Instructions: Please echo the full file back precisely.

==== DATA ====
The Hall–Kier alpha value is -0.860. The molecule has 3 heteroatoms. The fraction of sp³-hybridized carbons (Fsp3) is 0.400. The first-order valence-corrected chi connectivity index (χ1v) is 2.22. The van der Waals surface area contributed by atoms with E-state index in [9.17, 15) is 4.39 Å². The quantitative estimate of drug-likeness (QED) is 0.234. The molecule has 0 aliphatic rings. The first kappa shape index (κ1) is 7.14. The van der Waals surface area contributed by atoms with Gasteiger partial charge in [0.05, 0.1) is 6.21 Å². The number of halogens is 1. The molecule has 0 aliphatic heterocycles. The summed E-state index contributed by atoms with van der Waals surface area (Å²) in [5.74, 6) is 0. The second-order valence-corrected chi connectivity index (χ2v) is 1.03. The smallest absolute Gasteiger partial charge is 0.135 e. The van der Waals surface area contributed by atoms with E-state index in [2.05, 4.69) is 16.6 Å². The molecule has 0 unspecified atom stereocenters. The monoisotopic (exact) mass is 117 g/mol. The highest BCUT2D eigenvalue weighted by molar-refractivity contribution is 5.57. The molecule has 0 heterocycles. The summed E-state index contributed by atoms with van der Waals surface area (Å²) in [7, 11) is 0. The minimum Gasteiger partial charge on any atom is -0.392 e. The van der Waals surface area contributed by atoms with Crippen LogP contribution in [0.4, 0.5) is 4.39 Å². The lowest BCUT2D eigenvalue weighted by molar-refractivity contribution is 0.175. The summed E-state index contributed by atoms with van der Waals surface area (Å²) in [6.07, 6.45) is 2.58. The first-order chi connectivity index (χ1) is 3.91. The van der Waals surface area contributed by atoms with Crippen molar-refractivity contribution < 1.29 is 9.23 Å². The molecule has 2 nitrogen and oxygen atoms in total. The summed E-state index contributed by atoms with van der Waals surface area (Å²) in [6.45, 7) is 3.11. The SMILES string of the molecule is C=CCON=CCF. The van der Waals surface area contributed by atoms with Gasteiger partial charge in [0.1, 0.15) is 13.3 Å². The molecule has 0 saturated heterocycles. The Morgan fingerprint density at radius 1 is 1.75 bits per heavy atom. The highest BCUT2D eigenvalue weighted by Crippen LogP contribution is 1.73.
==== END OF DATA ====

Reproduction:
The Hall–Kier alpha value is -0.860. The molecule has 3 heteroatoms. The fraction of sp³-hybridized carbons (Fsp3) is 0.400. The first-order valence-corrected chi connectivity index (χ1v) is 2.22. The van der Waals surface area contributed by atoms with E-state index in [9.17, 15) is 4.39 Å². The quantitative estimate of drug-likeness (QED) is 0.234. The molecule has 0 aliphatic rings. The first kappa shape index (κ1) is 7.14. The van der Waals surface area contributed by atoms with Gasteiger partial charge in [0.05, 0.1) is 6.21 Å². The number of halogens is 1. The molecule has 0 aliphatic heterocycles. The summed E-state index contributed by atoms with van der Waals surface area (Å²) in [5.74, 6) is 0. The second-order valence-corrected chi connectivity index (χ2v) is 1.03. The smallest absolute Gasteiger partial charge is 0.135 e. The van der Waals surface area contributed by atoms with E-state index in [2.05, 4.69) is 16.6 Å². The molecule has 0 unspecified atom stereocenters. The monoisotopic (exact) mass is 117 g/mol. The highest BCUT2D eigenvalue weighted by molar-refractivity contribution is 5.57. The molecule has 0 heterocycles. The summed E-state index contributed by atoms with van der Waals surface area (Å²) in [7, 11) is 0. The minimum Gasteiger partial charge on any atom is -0.392 e. The van der Waals surface area contributed by atoms with Crippen LogP contribution in [0.4, 0.5) is 4.39 Å². The lowest BCUT2D eigenvalue weighted by molar-refractivity contribution is 0.175. The summed E-state index contributed by atoms with van der Waals surface area (Å²) in [6.07, 6.45) is 2.58. The first-order chi connectivity index (χ1) is 3.91. The van der Waals surface area contributed by atoms with Crippen molar-refractivity contribution < 1.29 is 9.23 Å². The molecule has 2 nitrogen and oxygen atoms in total. The summed E-state index contributed by atoms with van der Waals surface area (Å²) in [6.45, 7) is 3.11. The SMILES string of the molecule is C=CCON=CCF. The van der Waals surface area contributed by atoms with Gasteiger partial charge in [0.1, 0.15) is 13.3 Å². The molecule has 0 saturated heterocycles. The Morgan fingerprint density at radius 1 is 1.75 bits per heavy atom. The highest BCUT2D eigenvalue weighted by Crippen LogP contribution is 1.73.